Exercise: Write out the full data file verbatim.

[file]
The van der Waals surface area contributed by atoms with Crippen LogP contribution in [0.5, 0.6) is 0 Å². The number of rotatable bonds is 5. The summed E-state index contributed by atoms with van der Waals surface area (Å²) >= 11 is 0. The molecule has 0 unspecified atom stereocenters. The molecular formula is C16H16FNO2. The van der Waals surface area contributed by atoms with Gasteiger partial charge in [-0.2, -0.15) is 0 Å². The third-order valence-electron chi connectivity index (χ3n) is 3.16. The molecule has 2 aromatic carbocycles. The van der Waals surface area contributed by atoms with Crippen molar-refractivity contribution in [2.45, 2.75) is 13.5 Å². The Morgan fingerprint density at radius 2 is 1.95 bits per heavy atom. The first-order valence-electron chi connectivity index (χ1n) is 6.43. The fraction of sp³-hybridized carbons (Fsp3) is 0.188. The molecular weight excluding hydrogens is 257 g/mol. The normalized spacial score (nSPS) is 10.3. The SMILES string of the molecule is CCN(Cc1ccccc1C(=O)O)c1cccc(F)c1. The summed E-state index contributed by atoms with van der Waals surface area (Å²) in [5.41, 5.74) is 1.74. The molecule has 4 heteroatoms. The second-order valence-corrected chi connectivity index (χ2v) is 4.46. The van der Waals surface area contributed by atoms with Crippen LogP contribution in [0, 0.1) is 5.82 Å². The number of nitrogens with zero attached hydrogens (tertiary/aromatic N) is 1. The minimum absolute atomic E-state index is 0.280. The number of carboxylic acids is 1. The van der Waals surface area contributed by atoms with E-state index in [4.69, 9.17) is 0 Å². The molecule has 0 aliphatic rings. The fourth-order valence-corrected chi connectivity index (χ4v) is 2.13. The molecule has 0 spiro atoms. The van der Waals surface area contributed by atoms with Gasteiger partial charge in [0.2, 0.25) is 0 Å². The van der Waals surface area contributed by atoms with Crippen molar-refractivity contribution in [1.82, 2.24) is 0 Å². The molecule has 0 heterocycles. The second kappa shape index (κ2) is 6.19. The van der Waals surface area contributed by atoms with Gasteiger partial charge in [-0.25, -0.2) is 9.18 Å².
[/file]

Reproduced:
The van der Waals surface area contributed by atoms with Crippen LogP contribution in [0.5, 0.6) is 0 Å². The number of rotatable bonds is 5. The summed E-state index contributed by atoms with van der Waals surface area (Å²) >= 11 is 0. The molecule has 0 unspecified atom stereocenters. The molecular formula is C16H16FNO2. The van der Waals surface area contributed by atoms with Gasteiger partial charge in [-0.2, -0.15) is 0 Å². The third-order valence-electron chi connectivity index (χ3n) is 3.16. The molecule has 2 aromatic carbocycles. The van der Waals surface area contributed by atoms with Crippen molar-refractivity contribution in [2.45, 2.75) is 13.5 Å². The Morgan fingerprint density at radius 2 is 1.95 bits per heavy atom. The first-order valence-electron chi connectivity index (χ1n) is 6.43. The fraction of sp³-hybridized carbons (Fsp3) is 0.188. The molecular weight excluding hydrogens is 257 g/mol. The normalized spacial score (nSPS) is 10.3. The SMILES string of the molecule is CCN(Cc1ccccc1C(=O)O)c1cccc(F)c1. The summed E-state index contributed by atoms with van der Waals surface area (Å²) in [5.41, 5.74) is 1.74. The molecule has 4 heteroatoms. The second-order valence-corrected chi connectivity index (χ2v) is 4.46. The van der Waals surface area contributed by atoms with Crippen LogP contribution in [0, 0.1) is 5.82 Å². The number of nitrogens with zero attached hydrogens (tertiary/aromatic N) is 1. The minimum absolute atomic E-state index is 0.280. The number of carboxylic acids is 1. The van der Waals surface area contributed by atoms with E-state index in [4.69, 9.17) is 0 Å². The molecule has 0 aliphatic rings. The fourth-order valence-corrected chi connectivity index (χ4v) is 2.13. The molecule has 0 spiro atoms. The van der Waals surface area contributed by atoms with Gasteiger partial charge in [0.2, 0.25) is 0 Å². The van der Waals surface area contributed by atoms with Crippen molar-refractivity contribution in [1.82, 2.24) is 0 Å². The molecule has 0 heterocycles. The second kappa shape index (κ2) is 6.19. The van der Waals surface area contributed by atoms with Gasteiger partial charge in [-0.25, -0.2) is 9.18 Å².